Additional Speakers

  • Michael P. Leiter, PhD, Centre for Organizational Research & Development, Acadia University, Wolfville, NS, Canada
    Title : Improving Civility Contributes to Well-being at Work
    Click for abstract
  • Jack Dennerlein, PhD, Northeastern University Bouvé College of Health Sciences & Harvard School of Public Health
    Title : Safety Incentives, Safety Climate, and Total Worker Health® in the Dynamic Environment of Commercial Construction
    Click for abstract
  • Liu-Qin Yang, PhD, Portland State University
    Title : Workplace Mistreatment Management: Nipping Mean Behavior Before It Starts
    Click for abstract
  • Jennifer Rineer, PhD & Jamie Pina, PhD, MSPH, RTI International
    Title : Organizational Barriers and Novel Solutions to Improving Occupational Health
    Click for abstract
  • Jennifer Dimoff, Saint Mary's University, Halifax, NS, Canada
    Title : With a Little Help from My Boss: Supervisors as Resource Facilitators
    Click for abstract
  • More to be announced. Full agenda coming soon.  


    Register Online

    Registration Information        
    • Full price: 3 days - $400; 2 days - $300; 1 day - $200        
    • Reduced rate: [Employees representing Oregon government; (all) educational institutions; and (all) labor]        
      3 days - $300; 2 days - $200; 1 day - $100        
    • Cancellation policy posted with online registration details

    Hotel Booking

    Two blocks of hotel rooms have been reserved for the nights of July 11 to July 14.

    MODERA - 515 SW Clay St, Portland, OR 97201
    --Reservation method: Guests to call hotel directly at 877.484.1084 ask for "OHSU/PSU Psychology Event" or reserve online at www.hotelmodera.com using the group code “PSYCH2016".
    --Premiere King Room $249.00.
    --Rate includes complimentary wireless internet (Wifi) and daily passes to 24-Hour Fitness gym. Does not include parking cost. Room rate available 3 days pre/post block dates, based on availability.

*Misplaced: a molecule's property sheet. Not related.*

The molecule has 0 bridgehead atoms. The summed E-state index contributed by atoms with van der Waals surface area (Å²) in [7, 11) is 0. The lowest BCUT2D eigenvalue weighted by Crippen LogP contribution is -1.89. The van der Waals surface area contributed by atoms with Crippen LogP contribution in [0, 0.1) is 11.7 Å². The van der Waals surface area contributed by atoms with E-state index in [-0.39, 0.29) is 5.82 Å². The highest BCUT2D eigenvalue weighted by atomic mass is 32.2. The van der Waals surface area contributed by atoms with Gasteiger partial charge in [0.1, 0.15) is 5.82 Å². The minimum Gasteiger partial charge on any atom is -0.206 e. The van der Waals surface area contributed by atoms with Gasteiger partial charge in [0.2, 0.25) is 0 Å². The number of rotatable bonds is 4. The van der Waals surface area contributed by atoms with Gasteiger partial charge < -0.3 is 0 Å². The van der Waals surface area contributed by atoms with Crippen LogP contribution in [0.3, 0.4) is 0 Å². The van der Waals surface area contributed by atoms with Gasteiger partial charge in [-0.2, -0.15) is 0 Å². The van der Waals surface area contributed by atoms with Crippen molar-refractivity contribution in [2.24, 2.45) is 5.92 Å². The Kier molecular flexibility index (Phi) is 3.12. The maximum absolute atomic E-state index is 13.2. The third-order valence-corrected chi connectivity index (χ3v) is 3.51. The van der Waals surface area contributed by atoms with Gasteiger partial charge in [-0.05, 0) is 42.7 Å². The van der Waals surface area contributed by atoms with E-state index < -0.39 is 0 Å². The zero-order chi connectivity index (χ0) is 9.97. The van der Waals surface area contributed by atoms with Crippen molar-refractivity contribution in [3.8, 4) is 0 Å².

UNIVERSITY PLACE HOTEL - 310 SW Lincoln Street, Portland, OR 97201
    --Reservation method: Guests to call hotel directly at 866.845.4647.
    --Room rates (Comfort Room): $100 for Single/Double Occupancy; $110 for Triple Occupancy; $120 for Quadruple Occupancy.
    --Rate includes Wifi and breakfast buffet.  Does not include parking cost. Room rate available 2 days pre/post block dates, based on availability.

    Contact Us

    for questions or more information.

    2015 OHP Summer Institute

    The OHP 2015 Summer Institute took place in Halifax, Nova Scotia. Download the OHP 2015 Announcement. Visit the St. Mary's University Occupational Health Psychology website for more details.

    2014 OHP Summer Institute

    2014 Occupational Health Psychology Summer Institute: Advancing Theory and Practice in the Context of Total Worker Health

    July 16-18, 2014, Portland State University, Portland, Oregon

    This 3-day institute featured regional, national, and international researchers and practitioners in occupational health psychology, total worker health, and safety research and practice.
    Download Final Program

    Institute Program

    Day 1: Occupational Health Psychology - Scholarly Work Advancing Theory

    Welcome and Introduction of OHP Summer Institute
    Leslie Hammer, Ph.D., Director, Occupational Health Psychology Program, Portland State University; Co-Director, Oregon Healthy Workforce Center (OHWC)*
    Bio & Summary

    Featured Speaker:

    OHP in the Aging Workforce: Theoretical and Empirical Advancements
    Mo Wang, Ph.D., University of Florida, National Science Foundation
    President, Society for Occupational Health Psychology
    Bio & Summary
    Slides Unavailable

    What Should we Actually DO for Older Workers? Identifying the research gaps in organizational practice and interventions
    Donald Truxillo, Ph.D., Portland State University
    Bio & Summary
    View Slides

    Economic Stress: A Primer for Occupational Health Researchers
    Robert Sinclair, Ph.D., Clemson University
    Bio & Summary
    View Slides

    Work-Life Boundary Control and Identity Management: A New Frontier for Occupational Health
    Ellen E. Kossek, Ph.D., Purdue University
    Bio & Summary
    View Slides

    Letting Go: Research on Recovery from Work Stress and Employee Well-being
    Charlotte Fritz, Ph.D., Portland State University
    Bio & Summary
    View Slides

    Day 2: Intersection of Theory & Practice: Total Worker Health

    Institute Keynote Speaker:
    TWH in the Context of Occupational Health Psychology: Integration of Health Protection and Health Promotion